Unless you happen to be a student of the collision repair industry, you’ve probably never heard of Duke Norman. But if you are a shop owner, estimator or adjuster, you likely use or benefit every day from the product he helped create. In 1938, Norman began his career in the body shop at Robertson Buick in Chicago. He knew little about the business at the time, but became a fast study.
At that time, the only reference for collision repair times were factory bulletins---times based on removing and replacing undamaged parts on undamaged cars---an operation performed with considerably more effort when the car was damaged. Shop managers were making estimates based on common sense and their own experience. When the insurance adjuster came in to review the car, the shop manager and estimator would both sit down and negotiate, in good faith, what was required to properly repair the car.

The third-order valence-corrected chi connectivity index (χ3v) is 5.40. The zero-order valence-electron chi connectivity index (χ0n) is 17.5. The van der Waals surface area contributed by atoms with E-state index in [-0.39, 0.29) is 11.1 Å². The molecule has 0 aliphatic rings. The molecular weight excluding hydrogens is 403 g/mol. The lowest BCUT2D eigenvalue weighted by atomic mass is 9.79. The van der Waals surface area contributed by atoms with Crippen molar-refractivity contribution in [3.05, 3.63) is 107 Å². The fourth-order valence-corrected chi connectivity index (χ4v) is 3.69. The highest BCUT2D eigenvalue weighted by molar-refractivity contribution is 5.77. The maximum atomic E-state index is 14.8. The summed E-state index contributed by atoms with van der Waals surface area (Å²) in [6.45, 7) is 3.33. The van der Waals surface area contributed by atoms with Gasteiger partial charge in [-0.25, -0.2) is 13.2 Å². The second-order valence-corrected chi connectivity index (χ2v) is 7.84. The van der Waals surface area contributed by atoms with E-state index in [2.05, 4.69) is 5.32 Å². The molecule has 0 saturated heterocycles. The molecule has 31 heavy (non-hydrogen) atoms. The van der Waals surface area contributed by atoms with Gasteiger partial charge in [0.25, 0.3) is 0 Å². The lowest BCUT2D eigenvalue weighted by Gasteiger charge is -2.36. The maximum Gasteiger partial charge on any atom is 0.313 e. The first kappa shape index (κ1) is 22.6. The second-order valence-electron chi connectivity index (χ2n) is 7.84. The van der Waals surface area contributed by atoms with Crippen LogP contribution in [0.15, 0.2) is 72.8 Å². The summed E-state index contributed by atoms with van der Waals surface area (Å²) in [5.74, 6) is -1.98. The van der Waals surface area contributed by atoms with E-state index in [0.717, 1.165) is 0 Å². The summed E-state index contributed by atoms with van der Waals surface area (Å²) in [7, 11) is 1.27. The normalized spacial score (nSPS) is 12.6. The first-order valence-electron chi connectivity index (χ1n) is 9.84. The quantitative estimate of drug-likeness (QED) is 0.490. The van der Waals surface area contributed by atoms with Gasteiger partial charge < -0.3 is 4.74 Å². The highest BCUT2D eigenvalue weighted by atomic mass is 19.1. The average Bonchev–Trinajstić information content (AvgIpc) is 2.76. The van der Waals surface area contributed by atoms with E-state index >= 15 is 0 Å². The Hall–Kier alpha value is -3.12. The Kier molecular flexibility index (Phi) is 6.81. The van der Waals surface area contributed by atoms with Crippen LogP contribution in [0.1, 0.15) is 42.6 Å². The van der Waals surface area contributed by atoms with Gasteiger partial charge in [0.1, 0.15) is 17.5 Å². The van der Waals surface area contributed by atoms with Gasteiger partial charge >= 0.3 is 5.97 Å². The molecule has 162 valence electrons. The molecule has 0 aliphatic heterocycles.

Norman quickly saw that there was a need for some standardized times. Others in the industry had the same idea---but Norman did something about it. He began keeping track of the time it took to do a particular operation. He also noted that some technicians took longer or shorter times to do the same operation. After documenting the same operation 10 times, he calculated what the average time was to do that particular operation.
At that time there were “a few” companies who began publishing repair data. National was one such company. Periodically, someone from National would stop by the shop, take Norman to lunch and pick his brain about what he was doing … and how he was doing it. Eventually, in 1950, National offered him a job and thus, Duke Norman, Body Man became Duke Norman, Editor.
But coming up with proper times was not enough. Norman had an idea that the books he produced needed exploding drawings. National didn’t want to change---and Norman felt frustrated. Then he met Glen Mitchell. Mitchell had a competing product to Norman’s---and hired him.
In January 1958, Norman went to work for what would become Mitchell International. The Mitchell estimating books at that time were sold regionally, and Mitchell wanted to go national. Norman’s job was to build a sales force and figure out how to put illustrations in the manuals.